Stephen's attitude leaves a lot to be desired
Stephen Fry's comments demonstrate that heterophobia is just as deplorable as homophobia, writes Ciara Kelly
Stephen Fry, well-known British broadcaster and witty intellectual, has this month, in an interview in the English magazine Attitude, expressed some very interesting and individual opinions about women's attitudes towards sex and sexual politics. "I feel sorry for straight men," said Stephen candidly. "The only reason women will have sex with them is that sex is the price they are willing to pay for a relationship with a man, which is what they want."
In one succinct sentence Stephen, usually perceived as champion of liberalism, has managed to put women firmly back in their place, as wannabe wives and girlfriends who use sex merely as currency to snare a man.
He goes on to say, "Of course, a lot of women will deny this and say 'Oh no, but I love sex, I love it!'" (Because that is how we women talk) "But do they go around having it the way that gay men do? If women liked sex as much as men, there would be straight cruising areas in the way there are gay cruising areas."
Since homosexuality has rightfully been decriminalised, it's come out into the open and gay cruising areas have moved into pubs and clubs just like straight cruising -- where, in fairness, it's much more warm and comfortable.
It is true that women's sexuality has evolved a little differently to that of men. Sex has always been more complicated for women, in that they run the risk of becoming pregnant. So sex without some kind of security was conventionally something avoided by most. However, the introduction of contraception has revolutionised sexual politics for women in that they no longer had to worry about unplanned pregnancy and could have consequence-free sex -- just like a man.
As it happens, despite this, women still often prefer to
have sex within a relationship, although that is not true of all women or, indeed, all sex. But wanting a personal connection to the man you're sleeping with does not equate to not liking sex. What perhaps Stephen fails to understand is that for a variety of reasons -- fear of pregnancy, fear of being thought less of, a sense of inadequacy about their bodies -- women can feel inhibited and unassertive about sex but that does not mean they do not like it. When they are at ease, women enjoy sex every bit as much as men.
Over the years whilst ascertaining their contraceptive needs, I have discussed with innumerable women their outlook on sex -- and it is clear to me that women enjoy an often vigorous and earthy sexuality.
It seems to me that Stephen Fry who was famously celibate for years, citing disgust at the idea of "rubbing the wet slimy bits" of his body over other people, has -- despite his lusty claims -- some ambivalence about sex himself. And his comments, as a gay man who is presumably indifferent to the sexual allure of women, smack both of heterophobia and sexism.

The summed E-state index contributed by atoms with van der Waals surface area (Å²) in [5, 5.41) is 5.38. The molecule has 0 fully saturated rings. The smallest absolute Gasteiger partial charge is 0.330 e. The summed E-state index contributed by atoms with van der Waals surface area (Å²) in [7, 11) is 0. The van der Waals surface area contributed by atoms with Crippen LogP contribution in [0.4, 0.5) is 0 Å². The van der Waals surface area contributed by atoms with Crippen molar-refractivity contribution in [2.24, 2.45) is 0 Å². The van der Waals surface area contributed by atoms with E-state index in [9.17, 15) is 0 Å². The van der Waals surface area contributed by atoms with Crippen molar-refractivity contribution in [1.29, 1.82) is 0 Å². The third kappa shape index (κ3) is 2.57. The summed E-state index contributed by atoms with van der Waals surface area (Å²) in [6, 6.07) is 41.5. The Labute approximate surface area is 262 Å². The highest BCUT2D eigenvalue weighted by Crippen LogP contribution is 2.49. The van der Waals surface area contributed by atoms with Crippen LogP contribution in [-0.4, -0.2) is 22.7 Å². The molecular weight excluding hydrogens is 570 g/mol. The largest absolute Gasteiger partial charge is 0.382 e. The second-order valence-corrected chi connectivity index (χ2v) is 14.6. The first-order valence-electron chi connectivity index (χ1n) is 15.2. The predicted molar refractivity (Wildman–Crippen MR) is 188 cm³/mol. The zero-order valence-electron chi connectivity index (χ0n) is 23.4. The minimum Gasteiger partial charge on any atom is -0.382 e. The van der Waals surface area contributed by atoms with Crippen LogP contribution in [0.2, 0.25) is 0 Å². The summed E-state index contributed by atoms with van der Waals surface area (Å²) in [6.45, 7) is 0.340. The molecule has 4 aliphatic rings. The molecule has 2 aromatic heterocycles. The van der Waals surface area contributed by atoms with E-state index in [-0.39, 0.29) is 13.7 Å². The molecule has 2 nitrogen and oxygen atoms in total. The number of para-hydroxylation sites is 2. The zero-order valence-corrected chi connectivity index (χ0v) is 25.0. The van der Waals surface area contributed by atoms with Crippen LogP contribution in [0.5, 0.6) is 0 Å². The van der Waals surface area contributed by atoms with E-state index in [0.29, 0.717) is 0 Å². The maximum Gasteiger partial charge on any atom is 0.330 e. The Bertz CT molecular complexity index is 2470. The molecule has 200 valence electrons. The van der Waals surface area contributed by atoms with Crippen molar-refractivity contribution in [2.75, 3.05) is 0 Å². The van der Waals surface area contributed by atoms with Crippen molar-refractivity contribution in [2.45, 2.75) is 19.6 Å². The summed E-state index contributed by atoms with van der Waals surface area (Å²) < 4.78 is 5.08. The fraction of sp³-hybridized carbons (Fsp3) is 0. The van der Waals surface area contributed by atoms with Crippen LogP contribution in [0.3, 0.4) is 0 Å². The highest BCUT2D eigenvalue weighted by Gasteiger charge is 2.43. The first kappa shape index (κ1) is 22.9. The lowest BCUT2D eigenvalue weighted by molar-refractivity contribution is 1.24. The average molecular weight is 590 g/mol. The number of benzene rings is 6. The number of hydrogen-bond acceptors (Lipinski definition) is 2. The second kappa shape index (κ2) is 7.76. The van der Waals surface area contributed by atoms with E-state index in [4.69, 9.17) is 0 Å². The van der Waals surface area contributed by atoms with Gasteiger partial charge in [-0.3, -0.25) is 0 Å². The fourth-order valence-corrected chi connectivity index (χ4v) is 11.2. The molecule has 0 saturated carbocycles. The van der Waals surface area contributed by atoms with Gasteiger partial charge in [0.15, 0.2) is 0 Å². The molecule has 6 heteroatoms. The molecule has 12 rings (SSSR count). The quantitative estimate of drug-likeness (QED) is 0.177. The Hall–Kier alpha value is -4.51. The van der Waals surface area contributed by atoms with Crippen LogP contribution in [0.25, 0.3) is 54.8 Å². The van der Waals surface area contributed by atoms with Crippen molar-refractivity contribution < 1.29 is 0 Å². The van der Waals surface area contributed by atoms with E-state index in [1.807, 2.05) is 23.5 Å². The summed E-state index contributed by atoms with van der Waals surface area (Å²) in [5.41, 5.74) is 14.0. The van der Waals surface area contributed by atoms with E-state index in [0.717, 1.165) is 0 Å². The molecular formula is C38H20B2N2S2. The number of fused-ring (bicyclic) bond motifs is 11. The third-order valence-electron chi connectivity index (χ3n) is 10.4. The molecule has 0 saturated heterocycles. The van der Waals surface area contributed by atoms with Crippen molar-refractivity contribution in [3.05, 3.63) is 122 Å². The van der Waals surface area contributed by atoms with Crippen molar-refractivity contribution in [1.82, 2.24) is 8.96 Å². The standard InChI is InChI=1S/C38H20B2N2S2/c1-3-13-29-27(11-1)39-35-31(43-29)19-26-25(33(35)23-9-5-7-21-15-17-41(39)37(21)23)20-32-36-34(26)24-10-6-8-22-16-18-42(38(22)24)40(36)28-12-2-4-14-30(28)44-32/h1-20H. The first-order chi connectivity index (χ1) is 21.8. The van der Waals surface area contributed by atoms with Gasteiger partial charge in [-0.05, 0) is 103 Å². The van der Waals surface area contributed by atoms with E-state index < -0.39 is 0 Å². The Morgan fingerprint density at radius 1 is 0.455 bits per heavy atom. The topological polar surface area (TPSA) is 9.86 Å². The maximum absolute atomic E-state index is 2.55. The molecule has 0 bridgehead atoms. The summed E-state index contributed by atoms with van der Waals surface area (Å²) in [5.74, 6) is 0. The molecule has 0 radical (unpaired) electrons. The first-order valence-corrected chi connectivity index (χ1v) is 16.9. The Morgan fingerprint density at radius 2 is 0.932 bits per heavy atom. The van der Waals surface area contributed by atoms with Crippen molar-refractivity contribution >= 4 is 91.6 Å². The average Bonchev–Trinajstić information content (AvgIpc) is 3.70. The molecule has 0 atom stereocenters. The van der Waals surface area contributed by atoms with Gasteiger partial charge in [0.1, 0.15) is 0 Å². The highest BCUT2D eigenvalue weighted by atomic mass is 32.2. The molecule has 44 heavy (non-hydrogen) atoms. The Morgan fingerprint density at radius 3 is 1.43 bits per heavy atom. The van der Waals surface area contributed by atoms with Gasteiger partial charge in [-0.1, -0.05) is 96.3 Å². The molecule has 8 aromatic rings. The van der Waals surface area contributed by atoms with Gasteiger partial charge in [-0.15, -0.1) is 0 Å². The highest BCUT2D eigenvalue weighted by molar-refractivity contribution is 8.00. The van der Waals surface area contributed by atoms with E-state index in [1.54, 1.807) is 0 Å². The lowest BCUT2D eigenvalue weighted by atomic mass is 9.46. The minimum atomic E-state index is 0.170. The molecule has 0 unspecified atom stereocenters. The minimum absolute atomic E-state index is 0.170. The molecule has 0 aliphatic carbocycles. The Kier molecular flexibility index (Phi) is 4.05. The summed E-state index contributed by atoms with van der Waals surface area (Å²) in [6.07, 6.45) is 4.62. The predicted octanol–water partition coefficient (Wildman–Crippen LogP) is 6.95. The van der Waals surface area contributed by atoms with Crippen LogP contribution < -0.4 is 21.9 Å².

Because he finds the idea of straight sex distasteful -- he feels sorry for straight men. Because he has no interest in the sexuality of women, he assumes them to be asexual. One wonders what he thinks lesbian women do -- do they never have sex at all? Or are both women in that situation so desperate for a relationship they are mutually putting up with it?
What is perhaps most interesting in his unexpected theory on women's sexuality is the fact that he feels no compunction about offering it. To make comparable comments about gay sexuality would be completely unacceptable. Fry was vitriolic in his self-righteous lambasting of the female journalist Jan Moir last year, whose ill-judged comments about homosexual promiscuity -- something ironically that Stephen seems to corroborate in his latest interview -- resulted in him spearheading a frenzied campaign on Twitter, which culminated in death threats against her.
Stephen was outraged by her opinion on homosexuality. He was incensed that she made sweeping generalisations about gay relationships. He, however, has no problem doing that exact same thing himself. Hello? Pot, anyone . . ? Perhaps he was not merely infuriated by her supposed homophobia but at her temerity to offer an opinion at all -- perhaps Stephen is not only indifferent to women's sexuality but to their views as well.
Offering prejudicial views on another person's sexuality is not just the premise of the ignorant heterosexual. Heterophobia is no better or worse than homophobia. Another consenting adult's sexuality is entirely his or her own business and Fry's sexuality is no more and no less precious than mine. Bullying and discrimination is wrong in and of itself and not any worse depending on who is on the receiving end of it. We sometimes fail to grasp that fact. In Celebrity Big Brother in 2007, when the late Jade Goody et al bullied Shilpa Shetty -- an Indian Bollywood actress -- there was outcry because she was a member of an ethnic minority. On the same show in 2006, no one batted an eyelid about the far more vindictive bullying of Jodie Marsh -- a topless model -- by Pete Burns and George Galloway.
It's like we've gotten our heads around the idea that racism or homophobia is wrong, but even Stephen Fry hasn't quite grasped that all discrimination is wrong, even if it's not against one of the untouchable groups. Does saying that mean I am a homophobe? -- No, of course not.
Fry's comments -- which he has described as being misquoted -- have resulted in such outrage that he temporarily closed his beloved page down. British feminists turned on him, not only because of what he said but also because he was someone whom they thought was on their side.
It seems that Fry has finally said something that doesn't make him look big or clever.
Dr Ciara Kelly is a Wicklow-based general practitioner